Early-stage colorectal carcinoma (CRC)—pT1—is a therapeutic challenge and presents some histological features related to lymph node metastasis (LNM). A significant proportion of pT1 CRCs are treated surgically, resulting in a non-negligible surgical-associated mortality rate of 1.5–2%. Among these cases, approximately 6–16% exhibit LNM, but the impact on survival is unclear. Therefore, there is an unmet need to establish an objective and reliable lymph node (LN) staging method to optimise the therapeutic management of pT1 CRC patients and to avoid overtreating or undertreating them. In this multicentre study, 89 patients with pT1 CRC were included. All histological features associated with LNM were evaluated. LNs were assessed using two methods, One-Step Nucleic Acid Amplification (OSNA) and the conventional FFPE plus haematoxylin and eosin (H&E) staining. OSNA is an RT-PCR-based method for amplifying CK19 mRNA. Our aim was to assess the performance of OSNA and H&E in evaluating LNs to identify patients at risk of recurrence and to optimise their clinical management. We observed an 80.9% concordance in LN assessment using the two methods. In 9% of cases, LNs were found to be positive using H&E, and in 24.7% of cases, LNs were found to be positive using OSNA. The OSNA results are provided as the total tumour load (TTL), defined as the total tumour burden present in all the LNs of a surgical specimen. In CRC, a TTL ≥ 6000 CK19 m-RNA copies/µL is associated with poor prognosis. Three patients had TTL > 6000 copies/μL, which was associated with higher tumour budding. The discrepancies observed between the OSNA and H&E results were mostly attributed to tumour allocation bias. We concluded that LN assessment with OSNA enables the identification of pT1 CRC patients at some risk of recurrence and helps to optimise their clinical management. Full article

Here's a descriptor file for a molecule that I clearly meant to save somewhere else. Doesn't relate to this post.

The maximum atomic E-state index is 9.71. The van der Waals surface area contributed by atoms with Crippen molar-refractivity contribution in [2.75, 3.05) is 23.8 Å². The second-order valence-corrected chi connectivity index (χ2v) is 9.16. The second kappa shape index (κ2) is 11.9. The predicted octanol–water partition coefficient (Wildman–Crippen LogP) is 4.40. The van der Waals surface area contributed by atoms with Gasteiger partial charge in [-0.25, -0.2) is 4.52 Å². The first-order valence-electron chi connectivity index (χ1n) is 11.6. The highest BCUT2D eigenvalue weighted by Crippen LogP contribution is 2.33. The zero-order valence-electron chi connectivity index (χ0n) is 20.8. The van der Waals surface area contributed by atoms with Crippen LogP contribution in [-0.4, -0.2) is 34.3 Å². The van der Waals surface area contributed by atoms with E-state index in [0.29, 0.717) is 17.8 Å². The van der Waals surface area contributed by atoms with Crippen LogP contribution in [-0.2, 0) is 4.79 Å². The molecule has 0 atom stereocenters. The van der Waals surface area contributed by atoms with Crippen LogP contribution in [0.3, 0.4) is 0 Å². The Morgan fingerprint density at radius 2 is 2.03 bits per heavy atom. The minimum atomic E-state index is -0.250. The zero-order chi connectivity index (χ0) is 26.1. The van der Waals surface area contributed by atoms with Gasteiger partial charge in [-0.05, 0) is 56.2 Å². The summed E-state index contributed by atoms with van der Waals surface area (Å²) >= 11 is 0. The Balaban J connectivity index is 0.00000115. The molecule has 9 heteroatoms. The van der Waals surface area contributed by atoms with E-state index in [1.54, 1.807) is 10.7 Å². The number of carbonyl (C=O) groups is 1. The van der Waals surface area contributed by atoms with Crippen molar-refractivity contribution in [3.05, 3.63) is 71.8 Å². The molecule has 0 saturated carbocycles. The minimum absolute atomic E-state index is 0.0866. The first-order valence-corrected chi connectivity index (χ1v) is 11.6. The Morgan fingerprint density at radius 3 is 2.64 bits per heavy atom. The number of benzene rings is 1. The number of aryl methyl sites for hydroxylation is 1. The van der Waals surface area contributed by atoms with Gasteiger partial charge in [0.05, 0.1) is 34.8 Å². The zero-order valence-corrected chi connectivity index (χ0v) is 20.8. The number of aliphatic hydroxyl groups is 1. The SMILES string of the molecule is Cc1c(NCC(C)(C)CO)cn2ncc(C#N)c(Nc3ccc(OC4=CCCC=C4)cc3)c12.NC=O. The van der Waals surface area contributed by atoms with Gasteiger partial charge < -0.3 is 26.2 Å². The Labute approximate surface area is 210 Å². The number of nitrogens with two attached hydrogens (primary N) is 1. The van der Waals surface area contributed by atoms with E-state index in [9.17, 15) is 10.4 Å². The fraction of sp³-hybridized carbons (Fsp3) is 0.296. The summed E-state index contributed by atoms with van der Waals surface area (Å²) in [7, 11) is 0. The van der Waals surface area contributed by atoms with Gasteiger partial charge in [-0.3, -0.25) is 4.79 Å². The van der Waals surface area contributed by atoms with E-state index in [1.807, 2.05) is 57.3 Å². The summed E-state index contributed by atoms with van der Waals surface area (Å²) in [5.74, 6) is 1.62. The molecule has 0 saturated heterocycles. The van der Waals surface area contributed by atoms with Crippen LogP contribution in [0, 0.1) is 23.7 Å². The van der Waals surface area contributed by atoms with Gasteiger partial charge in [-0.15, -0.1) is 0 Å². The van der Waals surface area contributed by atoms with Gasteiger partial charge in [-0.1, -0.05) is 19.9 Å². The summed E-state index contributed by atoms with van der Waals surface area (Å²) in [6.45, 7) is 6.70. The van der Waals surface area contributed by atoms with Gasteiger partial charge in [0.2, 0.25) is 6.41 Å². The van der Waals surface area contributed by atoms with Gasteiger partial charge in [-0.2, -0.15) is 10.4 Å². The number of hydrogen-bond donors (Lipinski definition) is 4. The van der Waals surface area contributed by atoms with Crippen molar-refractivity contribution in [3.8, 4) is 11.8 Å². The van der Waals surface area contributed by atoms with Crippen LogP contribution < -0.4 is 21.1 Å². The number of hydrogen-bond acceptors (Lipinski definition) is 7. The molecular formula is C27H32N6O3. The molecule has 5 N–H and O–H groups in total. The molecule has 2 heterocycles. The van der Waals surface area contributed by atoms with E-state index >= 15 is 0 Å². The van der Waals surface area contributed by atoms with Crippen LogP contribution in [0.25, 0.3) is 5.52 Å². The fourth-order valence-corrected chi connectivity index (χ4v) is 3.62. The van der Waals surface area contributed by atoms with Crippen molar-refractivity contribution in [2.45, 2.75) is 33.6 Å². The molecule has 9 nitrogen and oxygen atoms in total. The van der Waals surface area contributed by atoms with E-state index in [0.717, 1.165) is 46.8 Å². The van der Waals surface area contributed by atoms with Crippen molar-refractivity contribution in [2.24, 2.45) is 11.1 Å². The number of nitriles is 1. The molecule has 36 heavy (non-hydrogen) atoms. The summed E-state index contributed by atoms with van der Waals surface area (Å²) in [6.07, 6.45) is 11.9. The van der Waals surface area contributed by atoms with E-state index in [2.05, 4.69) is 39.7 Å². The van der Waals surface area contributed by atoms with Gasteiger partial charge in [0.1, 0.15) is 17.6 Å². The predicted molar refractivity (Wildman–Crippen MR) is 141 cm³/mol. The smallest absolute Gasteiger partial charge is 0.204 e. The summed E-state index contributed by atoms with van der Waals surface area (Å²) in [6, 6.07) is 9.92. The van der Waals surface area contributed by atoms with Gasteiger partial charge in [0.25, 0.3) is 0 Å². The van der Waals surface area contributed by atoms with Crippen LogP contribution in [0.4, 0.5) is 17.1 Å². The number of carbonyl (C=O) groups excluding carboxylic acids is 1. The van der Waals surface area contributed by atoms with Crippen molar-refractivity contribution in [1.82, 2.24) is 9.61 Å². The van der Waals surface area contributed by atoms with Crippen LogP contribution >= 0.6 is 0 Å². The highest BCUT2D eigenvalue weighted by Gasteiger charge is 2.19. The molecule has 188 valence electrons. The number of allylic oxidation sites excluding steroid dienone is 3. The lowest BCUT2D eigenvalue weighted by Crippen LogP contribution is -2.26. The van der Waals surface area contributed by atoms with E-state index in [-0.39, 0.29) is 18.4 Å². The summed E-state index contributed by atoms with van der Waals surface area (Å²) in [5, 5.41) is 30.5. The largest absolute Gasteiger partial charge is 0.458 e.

(This article belongs to the Topic Advances in Colorectal Cancer Therapy)